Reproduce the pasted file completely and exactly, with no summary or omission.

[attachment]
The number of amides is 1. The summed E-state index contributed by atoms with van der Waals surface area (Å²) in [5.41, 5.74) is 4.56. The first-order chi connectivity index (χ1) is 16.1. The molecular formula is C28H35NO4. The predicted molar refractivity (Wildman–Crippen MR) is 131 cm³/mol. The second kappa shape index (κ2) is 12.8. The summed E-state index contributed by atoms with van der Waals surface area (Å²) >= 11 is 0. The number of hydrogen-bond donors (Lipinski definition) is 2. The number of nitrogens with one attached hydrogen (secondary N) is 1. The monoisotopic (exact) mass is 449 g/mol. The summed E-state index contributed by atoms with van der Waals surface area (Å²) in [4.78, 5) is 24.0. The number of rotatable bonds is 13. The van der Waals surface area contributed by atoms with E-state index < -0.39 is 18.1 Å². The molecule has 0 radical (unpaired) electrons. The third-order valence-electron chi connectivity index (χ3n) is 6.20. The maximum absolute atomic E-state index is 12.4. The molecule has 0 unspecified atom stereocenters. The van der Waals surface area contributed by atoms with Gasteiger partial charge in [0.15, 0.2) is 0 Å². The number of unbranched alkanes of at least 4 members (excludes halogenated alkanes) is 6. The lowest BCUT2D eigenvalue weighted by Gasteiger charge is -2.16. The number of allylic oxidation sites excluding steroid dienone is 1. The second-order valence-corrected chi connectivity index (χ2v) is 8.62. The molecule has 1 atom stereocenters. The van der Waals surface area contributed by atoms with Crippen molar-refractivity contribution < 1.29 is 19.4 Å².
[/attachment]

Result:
The number of amides is 1. The summed E-state index contributed by atoms with van der Waals surface area (Å²) in [5.41, 5.74) is 4.56. The first-order chi connectivity index (χ1) is 16.1. The molecular formula is C28H35NO4. The predicted molar refractivity (Wildman–Crippen MR) is 131 cm³/mol. The second kappa shape index (κ2) is 12.8. The summed E-state index contributed by atoms with van der Waals surface area (Å²) >= 11 is 0. The number of hydrogen-bond donors (Lipinski definition) is 2. The number of nitrogens with one attached hydrogen (secondary N) is 1. The monoisotopic (exact) mass is 449 g/mol. The summed E-state index contributed by atoms with van der Waals surface area (Å²) in [4.78, 5) is 24.0. The number of rotatable bonds is 13. The van der Waals surface area contributed by atoms with E-state index < -0.39 is 18.1 Å². The molecule has 0 radical (unpaired) electrons. The third-order valence-electron chi connectivity index (χ3n) is 6.20. The maximum absolute atomic E-state index is 12.4. The molecule has 0 unspecified atom stereocenters. The van der Waals surface area contributed by atoms with Gasteiger partial charge in [0.15, 0.2) is 0 Å². The number of unbranched alkanes of at least 4 members (excludes halogenated alkanes) is 6. The lowest BCUT2D eigenvalue weighted by Gasteiger charge is -2.16. The number of allylic oxidation sites excluding steroid dienone is 1. The second-order valence-corrected chi connectivity index (χ2v) is 8.62. The molecule has 1 atom stereocenters. The van der Waals surface area contributed by atoms with Crippen molar-refractivity contribution < 1.29 is 19.4 Å².